Area Forecast Discussion
National Weather Service Dodge City KS
505 PM CDT Wed Jul 4 2018 ...Updated Aviation... .SHORT TERM...(This evening through Thursday) Issued at 155 PM CDT Wed Jul 4 2018 Vis satellite shows some weak cumulus buildups across SE Colorado. Have only slight pops near the Colorado border to account if an isolated storm should develop in this region during the late afternoon and slowly drift to the state border. Confidence on this is not particularly high as mid level winds are very weak. Additionally, some of the meso models like the ARW and NMMB were showing early morning convection as the main trof swings thru just to our north. Did have some slight pops in there but decided to get rid of these as confidence is just not high enough. Recent versions of the HRRR show dry conditions prevailing through the overnight. Even if those models were partially correct, coverage would be extremely isolated and most areas will remain completely dry through the short term period. Otherwise, lows tonight should be in the upper 60s to lower 70s. For tomorrow, we will see slightly cooler highs with values in the upper 80s to around 90F. Some of the models do mix out more and thus have higher temps, however, there might be lingering mid level clouds that could reduce mixing slightly. Otherwise, storms tomorrow evening will be isolated once again with much of the activity remaining across Colorado. It is too early at this time to get rid of pops completely, particularly across the west and north zones where these areas are in closer proximity to whatever does develop. .LONG TERM...(Thursday night through Wednesday) Issued at 155 PM CDT Wed Jul 4 2018 Isolated thunderstorms are still possible, however, with low certainty for Friday and into the weekend. Again, not expecting widespread storms. Near normal temperatures will continue. The ridge starts to build over the Plains next business week with highs increasing. Values should trend to slightly above normal by the end of the extended period. && .AVIATION...(For the 00Z TAFS through 00Z Thursday evening) Issued at 505 PM CDT Wed Jul 4 2018 VFR will continue to prevail through this TAF cycle. Isolated convection near the CO/KS border is expected to have no impacts on the airports this evening. Gusty SE winds will diminish after 00z Thu, with light SE winds prevailing overnight. Thunderstorms are expected tonight in Nebraska, and some models such as the latest HRRR and the 12z ECMWF suggests some of this activity will build southward and approach HYS late tonight (09-12z Thu). Have very little confidence in these solutions, but included a VCTS/CB mention at HYS around 09z. Also kept TSRA out of the TAFs through Thursday afternoon, although some isolated activity will likely exist at peak heating. Otherwise, a cumulus field and light SE winds are expected Thursday afternoon. && .PRELIMINARY POINT TEMPS/POPS... DDC 70 91 69 90 / 10 20 10 20 GCK 69 91 68 89 / 10 20 20 20 EHA 66 90 67 90 / 10 20 20 10 LBL 68 92 68 90 / 10 10 10 10 HYS 70 91 69 89 / 20 20 30 40 P28 74 93 71 92 / 0 10 10 20 && .DDC WATCHES/WARNINGS/ADVISORIES... NONE. && $$ SHORT TERM...Sugden LONG TERM...Sugden AVIATION...Turner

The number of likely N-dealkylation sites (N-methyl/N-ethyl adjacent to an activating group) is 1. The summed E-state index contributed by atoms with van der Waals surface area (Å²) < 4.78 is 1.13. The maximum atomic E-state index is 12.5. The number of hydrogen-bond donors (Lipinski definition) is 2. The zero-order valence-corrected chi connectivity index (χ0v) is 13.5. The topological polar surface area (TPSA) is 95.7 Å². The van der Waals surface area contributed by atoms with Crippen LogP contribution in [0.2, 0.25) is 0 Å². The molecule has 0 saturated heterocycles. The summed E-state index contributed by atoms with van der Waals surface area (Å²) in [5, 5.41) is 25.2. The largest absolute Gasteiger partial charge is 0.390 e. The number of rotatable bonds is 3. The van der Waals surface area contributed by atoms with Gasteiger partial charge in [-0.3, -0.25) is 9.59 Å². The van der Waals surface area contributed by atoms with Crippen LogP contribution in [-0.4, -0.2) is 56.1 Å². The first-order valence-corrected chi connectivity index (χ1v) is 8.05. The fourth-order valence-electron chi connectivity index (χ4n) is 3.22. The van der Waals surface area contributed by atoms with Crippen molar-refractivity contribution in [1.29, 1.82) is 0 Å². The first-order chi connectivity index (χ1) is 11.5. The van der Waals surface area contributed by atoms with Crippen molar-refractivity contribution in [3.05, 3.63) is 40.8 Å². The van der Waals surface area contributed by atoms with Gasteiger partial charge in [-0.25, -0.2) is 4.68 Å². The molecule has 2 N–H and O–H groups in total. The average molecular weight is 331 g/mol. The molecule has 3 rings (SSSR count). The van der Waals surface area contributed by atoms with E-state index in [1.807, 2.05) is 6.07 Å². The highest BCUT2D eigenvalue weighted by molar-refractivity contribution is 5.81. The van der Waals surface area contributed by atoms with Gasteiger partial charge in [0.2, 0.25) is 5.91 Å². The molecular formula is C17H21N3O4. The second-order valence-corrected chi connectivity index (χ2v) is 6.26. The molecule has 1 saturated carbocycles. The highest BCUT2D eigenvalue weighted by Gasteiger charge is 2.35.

Area Forecast Discussion
National Weather Service Sioux Falls SD